Intracytoplasmic morphologically selected sperm injection (IMSI) is a variation of ICSI that uses a higher-powered microscope to select sperm. This allows embryologists to look at the sperm in greater detail (including the nucleus which contains the sperm’s genetic material). Some studies suggest that using this technique selects better quality sperm and results in higher pregnancy rates and lower miscarriage rates compared to conventional ICSI.

The shape of the sperm (morphology) is important in diagnosing male fertility problems and in predicting fertilization and pregnancy outcomes – and studies have shown that selecting better shaped sperm does improve ICSI outcomes.

In conventional ICSI, the embryologist selects the most normal-looking motile sperm using a microscope that magnifies the sample up to 400 times. IMSI is a variation of ICSI that uses a high power light microscope (enhanced by digital imaging) to magnify the sperm sample over 6000 times. This allows the embryologist to detect subtle structural alterations in sperm that a normal microscope could not detect. Sperm are then selected which have the most normally-shaped nuclei.

The technique for examining sperm to use in IMSI was developed by a team led by Professor Bartoov from Israel. In 2002, his team used a high-powered microscope to determine which morphological characteristics of sperm might affect the outcome of ICSI. They suggested that ICSI pregnancy rates may be affected by subtle abnormalities in the shape of the sperm nucleus which embryologists may not detect during normal ICSI sperm selection.

In 2003, the same group published a study that looked at whether selecting sperm using IMSI improves the pregnancy rate in couples with repeated ICSI failures (compared to conventional ICSI). The study compared 50 couples in each group. They found that the couples who underwent IMSI had a significantly higher pregnancy rate (66%) than those who underwent conventional ICSI (33%). However, this was a small sample size.

These findings were repeated in 2006 in another comparative study between 80 couples who underwent IMSI (matched with couples who underwent standard ICSI). The pregnancy rate was significantly higher (60% vs 25%) and the miscarriage rate significantly lower (14% vs 40%) in the IMSI group compared to the conventional ICSI group. However, this study was also based on a small sample size. In addition, even within the IMSI group, couples who had embryos created using sperm with normally-shaped nuclei had higher pregnancy rates and lower miscarriage rates compared to other couples in the IMSI group whose embryos were created using sperm with minor abnormalities in shape (because no normally shaped sperm were available).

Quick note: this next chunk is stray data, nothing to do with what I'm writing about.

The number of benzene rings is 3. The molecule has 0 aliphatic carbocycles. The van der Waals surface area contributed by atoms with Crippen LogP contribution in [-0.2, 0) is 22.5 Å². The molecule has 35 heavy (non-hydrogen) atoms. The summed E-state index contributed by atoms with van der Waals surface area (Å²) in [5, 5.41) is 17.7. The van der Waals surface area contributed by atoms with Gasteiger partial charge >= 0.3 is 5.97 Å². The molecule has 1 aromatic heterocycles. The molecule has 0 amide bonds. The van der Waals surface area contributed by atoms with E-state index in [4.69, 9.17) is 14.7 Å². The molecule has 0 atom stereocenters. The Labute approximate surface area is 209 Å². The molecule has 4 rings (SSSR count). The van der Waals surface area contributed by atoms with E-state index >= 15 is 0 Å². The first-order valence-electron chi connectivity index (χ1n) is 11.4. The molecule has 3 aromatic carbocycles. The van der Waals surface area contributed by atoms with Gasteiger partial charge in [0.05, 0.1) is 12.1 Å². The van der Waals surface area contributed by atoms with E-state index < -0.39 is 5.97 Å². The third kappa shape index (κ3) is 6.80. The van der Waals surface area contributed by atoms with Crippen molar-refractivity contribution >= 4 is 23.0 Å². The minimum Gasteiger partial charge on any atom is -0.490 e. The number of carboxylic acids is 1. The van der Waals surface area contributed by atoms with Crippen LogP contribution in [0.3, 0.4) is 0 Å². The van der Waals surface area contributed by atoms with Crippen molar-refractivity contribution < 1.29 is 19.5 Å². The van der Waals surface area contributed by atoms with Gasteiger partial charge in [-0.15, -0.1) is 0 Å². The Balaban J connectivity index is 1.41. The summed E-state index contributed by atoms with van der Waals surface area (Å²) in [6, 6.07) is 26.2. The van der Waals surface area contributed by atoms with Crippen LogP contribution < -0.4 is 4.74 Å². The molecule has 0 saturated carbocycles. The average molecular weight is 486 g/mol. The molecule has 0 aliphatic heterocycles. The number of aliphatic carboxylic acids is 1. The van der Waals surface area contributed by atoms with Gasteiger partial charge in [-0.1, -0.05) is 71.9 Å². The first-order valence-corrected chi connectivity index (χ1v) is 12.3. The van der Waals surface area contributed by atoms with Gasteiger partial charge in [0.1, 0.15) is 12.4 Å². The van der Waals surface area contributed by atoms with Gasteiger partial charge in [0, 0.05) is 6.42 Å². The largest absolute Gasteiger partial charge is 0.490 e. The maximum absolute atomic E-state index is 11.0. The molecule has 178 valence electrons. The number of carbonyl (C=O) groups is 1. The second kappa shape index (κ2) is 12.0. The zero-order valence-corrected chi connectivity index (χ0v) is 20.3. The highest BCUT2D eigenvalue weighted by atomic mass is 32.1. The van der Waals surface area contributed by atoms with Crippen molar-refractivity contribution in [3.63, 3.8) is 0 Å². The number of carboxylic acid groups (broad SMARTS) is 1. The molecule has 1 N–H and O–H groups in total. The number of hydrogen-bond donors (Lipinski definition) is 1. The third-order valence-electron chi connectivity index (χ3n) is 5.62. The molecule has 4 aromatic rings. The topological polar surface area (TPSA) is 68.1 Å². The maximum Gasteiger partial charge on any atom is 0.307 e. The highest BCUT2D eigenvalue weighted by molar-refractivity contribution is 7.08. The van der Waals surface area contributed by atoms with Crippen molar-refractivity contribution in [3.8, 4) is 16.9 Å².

Hazout et al. (2006) also found a significant improvement in implantation, pregnancy and birth rates using IMSI in patients with two or more previously unsuccessful ICSI attempts.

An Italian group carried out a prospective randomised controlled trial in 2008 to compare the outcomes of IMSI with conventional ICSI in patients with severe male factor infertility (oligoasthenoteratozoospermia). Unlike previous studies this study looked at the effect of IMSI on patients, regardless of whether they had previous unsuccessful ICSI cycles or not. The study involved 446 couples who were randomly assigned either to the ICSI study group (219 couples) or the IMSI study group (227 couples). The researchers also created three sub-groups: no previous ICSI cycles; one previous unsuccessful cycle; and two or more previous unsuccessful cycles. The study found that couples across the whole IMSI group had a significantly higher pregnancy rate (39.2%) than the ICSI group (26.5%) and the difference was most noticeable in patients with two or more previous unsuccessful cycles.

The pregnancy rates for these patients were 29.8% in the IMSI group compared with 12.9% in the ICSI group. The miscarriage rates for these patients were also significantly lower in the IMSI group (17.4%) compared with the ICSI group (37.5%).

The majority of these studies have been carried out in Israel, Italy and France and according to a report from Eppendorf (the company that manufactures the products for IMSI) in 2008, 500 babies had been born in Israel after IMSI treatment and more than 200 in Europe.

The use of IMSI is limited by the resources needed to carry out the technique. IMSI takes a minimum of 60 minutes and more often takes several hours. In addition the technique involves special equipment to reach the necessary magnification, it has to be carried out by experienced embryologists trained in the specific technique, and this explains the significant extra cost of providing IMSI.


De Vos A et al. (2003) Influence of individual sperm morphology on fertilisation, embryo morphology, and
pregnancy outcome of intracytoplasmic sperm injection. Fertil Steril 79: 42-8

Bartoov B et al. (2002) Real-time fine morphology of motile human sperm cells is associated with IVF-ICSI outcome. J Androl. 23 (1):1-8

Bartoov et al. (2003) Pregnancy rates are higher with intracytoplasmic morphologically selected sperm injection than with conventional intracytoplasmic injection. Fertil Steril 80(6): 1413-9

Berkovitz et al. (2006) How to improve IVF-ICSI outcome by sperm selection Reprod Biomed Online 12(5): 634-8

Hazout A et al. (2006) High magnification ICSI overcomes paternal effect resistant to conventional ICSI. Reprod Biomed Online 12: 19-25

Antinori M et al. (2008) Intracytoplasmic morphologically selected sperm injection: a prospective randomized trial Reprod Biomed Online 16(6): 835-41

Bartoov B (2008) Intracytoplasmic morphology selected sperm injection (IMSI/BFS) – an advanced technique for ICSI Eppendorf Applications Note 190 June 2008